If you don't agree just pass by, I won't enter into any discourse on the subject. You won't convince me and I won't convince you.

Normal service will be resumed presently.

What's on the turntable? Hm, should be "Incantations, Part 1" by Mike Oldfield - but the sound isn't working...

Square eyes

I've been watching TV. A lot of TV. In the last week about 40 hours of the series with the characters I'm supposed to be pitching stories for. I could only fit it in by watching at 1.4X.

The Teacher was not impressed. When I told her I'd finished she made some comment about getting her husband back - perhaps that wasn't a good moment to mention there was still another season to go. It should arrive tomorrow or Wednesday.

Still, the show was reasonable, though I think I would have gone insane with the tedium of 1970s pacing if I'd had to continue watching at normal speed. Honestly, the pacing seemed so right at 1.4X, occasionally I had to check I wasn't on normal.

I'm beginning to get some stirrings of ideas for the pitches, which is good.

In other news

The Daughter has been offered representation by the agency that contacted her through Spotlight - subject to meeting up this week. It's a London-based agency but about 50% of their clients are from the Manchester area. I would be suspicious (no, I am suspicious) but looks like a reasonable company, not too big, their clients seem to be working quite regularly - a good sign - and no mention of any fees so far (as there certainly shouldn't be).

Only a couple of weeks before the Boy heads down to London to film the CBBC Bamzooki show - exciting.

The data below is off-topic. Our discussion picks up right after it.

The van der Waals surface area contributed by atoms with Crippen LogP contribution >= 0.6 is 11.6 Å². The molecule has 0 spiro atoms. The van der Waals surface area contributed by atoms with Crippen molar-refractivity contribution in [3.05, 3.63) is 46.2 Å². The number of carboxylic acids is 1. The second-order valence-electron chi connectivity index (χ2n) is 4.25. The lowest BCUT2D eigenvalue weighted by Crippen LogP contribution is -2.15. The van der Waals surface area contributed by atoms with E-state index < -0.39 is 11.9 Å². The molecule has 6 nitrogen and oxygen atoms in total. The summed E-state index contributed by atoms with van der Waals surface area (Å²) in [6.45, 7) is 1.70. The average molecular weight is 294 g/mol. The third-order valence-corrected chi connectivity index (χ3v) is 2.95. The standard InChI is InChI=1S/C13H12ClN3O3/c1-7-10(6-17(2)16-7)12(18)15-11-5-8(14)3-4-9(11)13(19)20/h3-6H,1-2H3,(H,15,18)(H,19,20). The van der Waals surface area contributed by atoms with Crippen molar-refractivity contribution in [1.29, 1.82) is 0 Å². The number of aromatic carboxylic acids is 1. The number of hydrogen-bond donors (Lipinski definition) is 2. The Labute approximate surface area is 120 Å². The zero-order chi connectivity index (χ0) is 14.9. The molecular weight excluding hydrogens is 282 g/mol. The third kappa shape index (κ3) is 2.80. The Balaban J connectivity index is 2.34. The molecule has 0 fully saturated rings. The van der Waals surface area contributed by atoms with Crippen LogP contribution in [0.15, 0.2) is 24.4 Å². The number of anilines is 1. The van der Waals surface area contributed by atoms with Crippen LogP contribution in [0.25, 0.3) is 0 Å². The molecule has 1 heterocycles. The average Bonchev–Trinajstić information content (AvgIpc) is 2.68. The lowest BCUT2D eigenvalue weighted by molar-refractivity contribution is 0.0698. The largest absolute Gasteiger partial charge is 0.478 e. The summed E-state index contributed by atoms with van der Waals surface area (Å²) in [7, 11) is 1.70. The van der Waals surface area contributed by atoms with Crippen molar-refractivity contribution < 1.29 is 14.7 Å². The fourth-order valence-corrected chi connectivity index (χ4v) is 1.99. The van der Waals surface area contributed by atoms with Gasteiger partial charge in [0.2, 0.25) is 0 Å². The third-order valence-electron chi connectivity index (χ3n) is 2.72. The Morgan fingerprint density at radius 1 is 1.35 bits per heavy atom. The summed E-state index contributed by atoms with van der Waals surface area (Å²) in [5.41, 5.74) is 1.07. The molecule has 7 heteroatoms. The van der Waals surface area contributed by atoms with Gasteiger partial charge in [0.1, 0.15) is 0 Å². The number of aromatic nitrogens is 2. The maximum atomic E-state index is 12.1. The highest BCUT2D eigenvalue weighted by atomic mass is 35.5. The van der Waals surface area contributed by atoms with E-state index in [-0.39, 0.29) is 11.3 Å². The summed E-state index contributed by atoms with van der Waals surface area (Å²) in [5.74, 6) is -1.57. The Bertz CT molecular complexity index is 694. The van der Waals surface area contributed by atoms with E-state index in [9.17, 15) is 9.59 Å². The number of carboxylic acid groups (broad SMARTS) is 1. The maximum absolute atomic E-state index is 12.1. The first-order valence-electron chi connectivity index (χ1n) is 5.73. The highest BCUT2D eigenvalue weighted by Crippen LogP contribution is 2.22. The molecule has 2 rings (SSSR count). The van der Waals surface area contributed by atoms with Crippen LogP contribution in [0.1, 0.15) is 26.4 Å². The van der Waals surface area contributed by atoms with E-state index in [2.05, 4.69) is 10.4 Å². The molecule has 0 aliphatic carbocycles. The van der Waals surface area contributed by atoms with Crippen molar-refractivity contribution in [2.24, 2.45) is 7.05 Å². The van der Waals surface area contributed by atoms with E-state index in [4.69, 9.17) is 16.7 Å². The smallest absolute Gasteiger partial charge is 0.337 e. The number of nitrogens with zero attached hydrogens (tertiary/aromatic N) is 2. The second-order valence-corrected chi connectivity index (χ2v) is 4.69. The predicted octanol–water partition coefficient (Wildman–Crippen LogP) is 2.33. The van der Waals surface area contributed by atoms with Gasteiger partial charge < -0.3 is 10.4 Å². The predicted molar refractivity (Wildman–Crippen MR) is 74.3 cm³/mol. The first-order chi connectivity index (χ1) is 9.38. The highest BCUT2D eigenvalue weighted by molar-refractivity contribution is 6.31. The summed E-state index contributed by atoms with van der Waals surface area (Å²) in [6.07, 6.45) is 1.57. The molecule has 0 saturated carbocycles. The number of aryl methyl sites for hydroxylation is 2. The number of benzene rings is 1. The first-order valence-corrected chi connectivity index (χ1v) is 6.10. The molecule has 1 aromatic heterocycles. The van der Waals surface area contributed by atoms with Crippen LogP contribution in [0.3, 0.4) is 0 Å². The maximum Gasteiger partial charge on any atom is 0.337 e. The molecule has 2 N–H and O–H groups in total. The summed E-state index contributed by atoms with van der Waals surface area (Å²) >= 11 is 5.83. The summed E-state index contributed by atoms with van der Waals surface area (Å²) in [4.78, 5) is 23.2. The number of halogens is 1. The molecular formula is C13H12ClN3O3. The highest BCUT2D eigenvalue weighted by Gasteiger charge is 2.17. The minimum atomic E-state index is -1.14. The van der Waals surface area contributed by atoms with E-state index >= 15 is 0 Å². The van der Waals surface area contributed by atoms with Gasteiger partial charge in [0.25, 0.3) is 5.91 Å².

What's on the turntable? "School" by Supertramp from "Crime of the Century"

Friday, August 21, 2009

In the spotlight

I've been doing some character work on Tec along with planning crimes and clues as I think somebody mentioned in their blog recently (I can't find the reference), it's not the easiest thing in the world.

But no actual writing yesterday - it was the Boy's 12th birthday so we had birthday things to do.

Plus the Daughter got her A Level results - A in English, B in Biology and C in Chemistry - which is enough to get into Nottingham for the course she wants, after her year out. Meanwhile she got a call from Spotlight because an agency have got in touch, so she'll be sending them her CV today.

All in all, a good day.

What's on the turntable? "Every day" by Steve Hackett from "Spectral Mornings" (courtesy of

Wednesday, August 19, 2009

Speed reading

I have about 50 hours of TV to watch for the Traitor pitches - which is a lot of TV when I have other really urgent things to do. Last night, by accident I discovered a feature of my laptop's DVD player which is really handy: 1.4X fast forward. It plays at 1.4 times normal speed and still gives you sound (in fact the 2X fast forward does sound but that's not quite watchable).

Skipping credits it means I can get through episodes at just slightly less than double speed. This is very useful.

What's on the turntable? "Mother Russia" by Renaissance from "Turn of the Cards"

Sunday, August 16, 2009

Damn coincidence

So the family went to see G.I. Joe today, we knew what to expect - the reviews had been along the vein of "better than you might expect". And yes, I think "better than you might expect" definitely covers it. It's not a brilliant film - though the special effects (especially the chase through Paris) are excellent. The acting is variable but then so is the characterisation delivered by the script.

It's fun.